I have a confession to make. I LOVE to buy stuff! I love it when I find a good deal, but even more importantly, I love a great sales person. I am a sucker for great customer service. Who isn’t, right? I mean when it comes to parting with my hard-earned dollar I want to feel like I got a good deal and was treated right.
I have an office manager here at the shop that spends most of his time ordering and receiving parts for customer’s cars. Every day is Christmas around here when the “Big Brown Truck” shows up. We see everything from a simple bracket, to a cool set of wheels, or even a $25,000 engine come through our door.
The crazy part is he spends the majority of his time dealing with suppliers that over-promise and under-deliver. Now before you think this blog is heading towards a rant about poor customer service, stay with me. It has more to do with the polar extremes of service.
Some vendors are over-the-top-awesome, but the majority of them give us a bad experience. It has made me look inward at our organization and ask myself, “How do our customers perceive us? Are we doing a good job at not only selling, but delivering the service after the sale?” If you’re in business as well, or would like to be some day, here’s are a few questions that you’ll need to answer to test your sales and customer service. It’s important to be as honest as possible here. Realize that you’re biggest weaknesses in these areas can be corrected to become your biggest strengths!
1) How is your communication with the client overall, and more specifically, how is your communication with the client when things don’t go so well?
Bad things happen in business to all of us (the part is back-ordered so you can’t ship it, A storm knocked the power out, you installed the brand new part and broke it, etc.). Many things happen that may or may not be in our control. That’s life though, so always be upfront with your customers. They’ll respect honesty, even if it comes with unpleasant news. What they won’t respect is silence.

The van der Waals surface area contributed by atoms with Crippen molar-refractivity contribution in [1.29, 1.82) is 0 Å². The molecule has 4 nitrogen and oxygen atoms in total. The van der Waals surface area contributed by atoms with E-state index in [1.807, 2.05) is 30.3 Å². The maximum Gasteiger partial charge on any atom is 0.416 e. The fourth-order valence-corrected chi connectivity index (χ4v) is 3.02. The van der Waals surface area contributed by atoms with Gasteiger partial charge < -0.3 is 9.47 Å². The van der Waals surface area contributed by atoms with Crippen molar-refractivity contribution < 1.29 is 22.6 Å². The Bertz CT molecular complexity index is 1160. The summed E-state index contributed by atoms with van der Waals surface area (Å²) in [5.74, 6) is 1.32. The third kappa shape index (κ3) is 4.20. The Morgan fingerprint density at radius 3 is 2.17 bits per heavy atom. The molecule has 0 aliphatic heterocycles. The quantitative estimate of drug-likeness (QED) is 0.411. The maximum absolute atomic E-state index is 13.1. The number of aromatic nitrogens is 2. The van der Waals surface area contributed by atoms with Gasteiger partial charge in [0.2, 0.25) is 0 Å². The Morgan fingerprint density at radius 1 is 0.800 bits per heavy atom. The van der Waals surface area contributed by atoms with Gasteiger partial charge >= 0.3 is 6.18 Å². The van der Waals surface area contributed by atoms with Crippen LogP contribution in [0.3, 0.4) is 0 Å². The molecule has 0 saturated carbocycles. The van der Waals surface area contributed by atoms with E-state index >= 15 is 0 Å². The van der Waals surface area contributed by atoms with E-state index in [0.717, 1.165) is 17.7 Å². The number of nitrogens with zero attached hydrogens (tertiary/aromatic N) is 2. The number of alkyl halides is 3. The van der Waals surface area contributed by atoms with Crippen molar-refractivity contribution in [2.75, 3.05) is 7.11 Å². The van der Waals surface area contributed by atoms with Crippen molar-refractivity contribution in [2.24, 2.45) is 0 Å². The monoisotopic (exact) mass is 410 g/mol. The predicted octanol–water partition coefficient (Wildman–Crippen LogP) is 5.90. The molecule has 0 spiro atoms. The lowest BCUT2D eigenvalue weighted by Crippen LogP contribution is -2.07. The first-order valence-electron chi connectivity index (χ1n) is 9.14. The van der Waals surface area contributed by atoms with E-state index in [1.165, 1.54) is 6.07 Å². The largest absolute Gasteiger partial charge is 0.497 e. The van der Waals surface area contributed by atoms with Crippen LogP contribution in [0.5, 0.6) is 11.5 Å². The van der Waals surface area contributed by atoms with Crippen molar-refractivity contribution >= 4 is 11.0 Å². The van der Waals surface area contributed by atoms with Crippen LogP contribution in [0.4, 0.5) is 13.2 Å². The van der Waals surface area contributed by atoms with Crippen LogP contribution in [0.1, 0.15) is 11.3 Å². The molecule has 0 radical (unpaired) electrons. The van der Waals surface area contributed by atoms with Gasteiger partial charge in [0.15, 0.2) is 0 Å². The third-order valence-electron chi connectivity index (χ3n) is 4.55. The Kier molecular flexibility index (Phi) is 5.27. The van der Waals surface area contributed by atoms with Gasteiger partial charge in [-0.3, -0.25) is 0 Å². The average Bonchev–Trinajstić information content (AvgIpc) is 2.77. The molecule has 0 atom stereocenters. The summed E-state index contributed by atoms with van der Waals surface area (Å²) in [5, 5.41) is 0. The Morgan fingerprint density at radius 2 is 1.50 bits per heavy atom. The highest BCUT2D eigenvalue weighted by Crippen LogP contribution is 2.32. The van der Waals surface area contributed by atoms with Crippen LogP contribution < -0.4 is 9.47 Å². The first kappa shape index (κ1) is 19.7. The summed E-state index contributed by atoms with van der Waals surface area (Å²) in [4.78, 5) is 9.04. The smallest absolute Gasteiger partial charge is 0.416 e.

2) How are you doing at following through after the sale?
Our vendors often ship us parts without an invoice. This in turn creates a hassle for us, and requires that we go back to the vendor to ask for one. Sometimes this process is easy, and sometimes it’s hard. We remember the ones that were difficult and avoid them in the future.
3) Are you treating all your clients or potential clients with the same respect?
Think about it. We all pre-judge people, whether we like it or not. You never know if your next client is the guy wearing the 3-piece suit with a $300 hair cut, or the guy in flip-flops with a scraggly beard.
4) Does my technical department have technical advice to give?
This should be a no-brainer, but if you are selling a complex item (even as a re-seller of it), your customers will have technical questions about the produce. How well do you know the ins and outs of it? Are you willing to go the extra mile to get the answer to their questions?
5) Do you sound excited to represent your product or even act interested that a client is calling you?
If you’ve ever worked in the hot rod industry you’ve likely called a shop to purchase parts of get a quote. I can’t tell you the number of times we’ve dealt with someone completely unprofessional or uninterested. Your sales and customer service reps need to realize that perception is reality most of the time and to act ask if they actually care that a potential customer (who is excited to buy) called.
So, how do you rate your sales? Do you have a recent experience with great customer service? What do you look for when you purchase a product or service? Please share your stories with us!